Twenty-two adolescent male athletes (age, 19.6 ± 2.6 years; height, 180.5 ± 1.4 cm; weight, 75.2 ± 2.1 kg) currently representing New South Wales in the sport of Baseball volunteered to take part. Appropriate consent was obtained pursuant to law as all participants were informed of the experimental procedures involved before providing written consent to participate in the study. Parental or guardian consent was also obtained in the event the participant was younger than 18 years. The participants also completed a questionnaire regarding injury and playing history. All research was carried out in compliance with the ethical guidelines for human research laid down by the Australian National Health and Medical Research Council, and institutional board approval was provided by the University of Sydney Human Research Ethics Committee. The participants attended an indoor testing facility on a single occasion during the preseason phase of competition. The participants were instructed to be well rested, to maintain their regular diet, and to be adequately hydrated upon arrival.

Procedures

Active Shoulder Proprioceptive Acuity

A measure of active proprioception was made bilaterally using the active movement extent discriminating apparatus (AMEDA) configured for shoulder testing (22). The measurement of the nondominant arm provided a control measure in throwing populations. The psychophysical method used is similar to that used by Magill and Parks (19) to test active proprioception at the elbow. The AMEDA consists of a computer-controlled stepper motor (RS Components Pty. Ltd., Silverwater, Australia) mounted on an adjustable hoist driving a geared shaft with a circular wooden disc at its end. The software driving the stepper motor can move the shaft to any 1 of 5 different positions, each approximately 1.5 cm apart. The participants were positioned with their upper arm supported on a height-adjustable padded rest so that the shoulder is at 90° of abduction. With the elbow flexed to 90° and the shoulder externally rotated to 90° (measured in situ with an inclinometer), the dorsum of the hand made contact with the disc in position 0. When the contact disc was moved anteriorly to positions 1–5, the amount of shoulder external rotation required for the subjects hand to make contact was decreased progressively from 85° to 74° (Figure 1).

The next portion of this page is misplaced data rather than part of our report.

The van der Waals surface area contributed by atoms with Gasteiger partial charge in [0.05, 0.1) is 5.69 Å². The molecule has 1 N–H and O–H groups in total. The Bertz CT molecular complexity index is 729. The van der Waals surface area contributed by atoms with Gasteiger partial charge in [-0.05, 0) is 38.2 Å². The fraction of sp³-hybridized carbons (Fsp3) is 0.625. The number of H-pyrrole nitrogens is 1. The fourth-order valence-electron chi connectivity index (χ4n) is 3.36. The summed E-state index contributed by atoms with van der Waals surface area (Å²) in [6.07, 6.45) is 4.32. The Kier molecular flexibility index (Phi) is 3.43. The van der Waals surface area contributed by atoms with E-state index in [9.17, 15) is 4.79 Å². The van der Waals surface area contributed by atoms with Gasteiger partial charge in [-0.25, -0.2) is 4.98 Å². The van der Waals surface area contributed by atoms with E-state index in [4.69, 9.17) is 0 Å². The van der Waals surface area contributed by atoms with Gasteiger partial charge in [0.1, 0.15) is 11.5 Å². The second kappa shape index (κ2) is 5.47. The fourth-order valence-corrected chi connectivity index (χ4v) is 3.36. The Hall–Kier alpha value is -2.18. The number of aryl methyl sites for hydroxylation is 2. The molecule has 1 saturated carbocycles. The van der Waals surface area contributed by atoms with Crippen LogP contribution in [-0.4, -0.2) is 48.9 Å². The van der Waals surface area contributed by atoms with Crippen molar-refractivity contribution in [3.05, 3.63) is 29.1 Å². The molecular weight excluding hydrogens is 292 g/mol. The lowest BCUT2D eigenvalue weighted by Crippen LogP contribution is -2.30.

Figure 1
Figure 1:
Shoulder proprioception assessment setup. The subject stands with his arm at 90° abduction and the elbow is flexed to 90° having externally rotated the shoulder until the hand makes contact with the wooden disc at the end of the actuator shaft [(A) partially obscured by the hand], which is driven by a computer-controlled stepper motor (B). The inset shows an image of a baseball player in a similar upper body position during the throwing motion (33).

The order of arm testing for active proprioception was randomized using randomization.com, and information regarding arm dominance was not obtained until all examination was complete. The participants were first instructed as to the nature of the testing and then given practice trials at the positioning task during which they were first informed of the AMEDA positions (1–5). In these practice sessions, as in the actual testing, the participants were instructed to direct their gaze straight ahead while the motor repositioned the contact plate. The participants stood with their arm supported and their elbow in full extension. Once the motor stopped moving, the participants first flexed their elbow to 90° then externally rotated at the shoulder until they made contact with the disc. The software for driving the motor included additional random forward and backward movements during the repositioning so the participant could neither determine how far the shaft had moved nor in which direction. The examiner was seated behind the participants to ensure correct movement form of each trial. During the practice session, all 5 of the test positions were sampled 3 times, and the terminal positions were sampled a further 3 times each for a total of 21 practice trials. Subsequently, the experiment proper commenced for the same arm with a randomized sequence of 50 test positions comprising 10 trials of each of the 5 test positions. During these trials, the participant was asked to estimate the test position (from 1 to 5) as soon as possible after their hand made contact with the wooden disc. The examiner entered this response data into the software driving the motor without knowledge of the actual position. The entire procedure was then repeated for the other arm. After data collection, arm dominance and other demographic information were obtained. The entire testing procedure took 30 minutes.